Mechoopda artist Jacob Meders examines the complex misrepresentations of Indigenous peoples in North American artistic depictions prevalent in 15th and 16th century Europe.

Steven J. Yazzie: The Mountain
Ongoing - December 31

Sculpture, painting, digital photographic prints, and a multichannel video build experiential entry points into the various narratives associated with the 'mountain.'

 

PROGRAMS  

 
November 6 - MoCNA Collections Curator Tatiana Lomahaftewa-Singer speaks about the IAIA permanent collection during a brown bag lunch at noon.

November 8 - In partnership with the New Mexico Museum of Art, MoCNA will host a free screening of Little Big Man at the NM Museum of Art. A discussion with filmmaker Chris Eyre will follow.

November 22 - MoCNA will host the Honor the Treaties: Performance and panel discussion.

December 15 - MoCNA will host the Local Artist in Residence Artist Talk, an Open Studio and Members Sale Event. 
 
Please view www.iaia.edu/museum for more information about the events.

 

Center for Lifelong Education Logo 

 

EVENTS and PROGRAMS

 

Nov. 21 - 22 - The CLE and the NM Public Education Department will host the New Mexico Indian Education Summit. Click here for more information. 

   

IAIA logo     

EVENTS and PROGRAMS
 
 
October 29 - IAIA's Creative Writing Department will host the first Lannan Writer In Residence,  M. Evelina Galang, at 6 p.m. in IAIA's CLE Commons. Contact Evelina Zuni-Lucero at 505.424.5708 or elucero@iaia.edu for more information.

October 31 - Students who participated in the USDA Research project will present at the community lunch. For more info, contact Carmen Henan at 505.424.2336 or chenan@iaia.edu.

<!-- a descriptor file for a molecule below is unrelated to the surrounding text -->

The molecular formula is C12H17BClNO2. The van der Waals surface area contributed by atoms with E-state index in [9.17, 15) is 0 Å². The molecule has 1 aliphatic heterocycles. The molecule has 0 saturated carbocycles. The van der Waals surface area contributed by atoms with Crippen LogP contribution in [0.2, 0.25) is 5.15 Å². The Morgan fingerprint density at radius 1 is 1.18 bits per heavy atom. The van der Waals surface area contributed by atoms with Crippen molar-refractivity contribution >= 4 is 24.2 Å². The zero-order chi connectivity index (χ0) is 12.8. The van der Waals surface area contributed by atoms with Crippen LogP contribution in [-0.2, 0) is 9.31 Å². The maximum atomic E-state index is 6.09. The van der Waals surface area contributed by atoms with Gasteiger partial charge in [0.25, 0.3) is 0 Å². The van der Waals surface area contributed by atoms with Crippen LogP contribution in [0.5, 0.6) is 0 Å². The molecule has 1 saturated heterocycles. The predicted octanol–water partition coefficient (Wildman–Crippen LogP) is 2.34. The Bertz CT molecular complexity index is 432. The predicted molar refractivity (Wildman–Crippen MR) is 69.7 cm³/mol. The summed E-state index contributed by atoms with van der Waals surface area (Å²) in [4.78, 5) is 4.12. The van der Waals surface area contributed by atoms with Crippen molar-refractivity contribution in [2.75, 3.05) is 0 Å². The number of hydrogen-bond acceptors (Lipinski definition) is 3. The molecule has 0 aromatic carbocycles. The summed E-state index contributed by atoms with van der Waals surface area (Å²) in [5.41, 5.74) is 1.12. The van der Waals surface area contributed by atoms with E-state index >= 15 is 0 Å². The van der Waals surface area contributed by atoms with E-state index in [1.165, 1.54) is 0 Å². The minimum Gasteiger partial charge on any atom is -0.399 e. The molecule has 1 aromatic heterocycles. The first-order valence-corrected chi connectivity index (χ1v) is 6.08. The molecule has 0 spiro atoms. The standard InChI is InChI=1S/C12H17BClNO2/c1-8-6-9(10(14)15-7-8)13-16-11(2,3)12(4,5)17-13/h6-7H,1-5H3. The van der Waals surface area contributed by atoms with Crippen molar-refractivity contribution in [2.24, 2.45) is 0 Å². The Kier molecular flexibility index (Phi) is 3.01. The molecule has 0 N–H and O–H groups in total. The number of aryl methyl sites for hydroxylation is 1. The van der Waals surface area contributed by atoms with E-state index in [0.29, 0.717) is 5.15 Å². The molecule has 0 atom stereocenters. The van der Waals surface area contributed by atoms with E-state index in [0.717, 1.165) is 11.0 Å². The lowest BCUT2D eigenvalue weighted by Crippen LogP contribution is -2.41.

November 1 - The Galleria Galore Club will have the Dia De Los Muertos Student Art Show from 7 to 9 p.m. in the Primitive Edge Gallery. For more information, contact Delene Santillanes, dsantillanes@iaia.edu.

November 8
- The Student Success Center will host Graduate School Day from 9:30 to noon in the CLE Commons. Contact Jim Rivera at 505.424.2345 or jrivera@iaia.edu. 
 
Nov. 14 - 29 - The Primitive Edge Gallery will host the Senior Thesis Exhibition. The opening reception is at 5 p.m. Nov. 14. For more information, contact Felipe ColÚn, 505.424.5813 or
fcolon@iaia.edu.

November 15
- The Student Sustainability Leadership program will host the 3rd annual Trash Bash and fashion show. For more information, contact Dave Rare, drare@iaia.edu; or Sarah Elsberry, selsberry@iaia.edu.

December 7 - The IAIA Alumni Program will host the 7th Annual Holiday Art Market from 9 a.m. - 4 p.m. at the IAIA campus. Contact Chee Brossy for more information at 505.424.5704 or cbrossy@iaia.edu.

Dec. 10 - Feb. 6 - The Primitive Edge Gallery will host the Student Winter Exhibition curated by IAIA Museum Studies senior Leanne Campbell. The opening reception is at 5 p.m. Dec. 10. For more info, contact Felipe
ColÚn, 505.424.5813 or fcolon@iaia.edu












To publicize or add your event to this listing or the IAIA website under Upcoming Events, please send two to three weeks in advance to 
kbaca@iaia.edu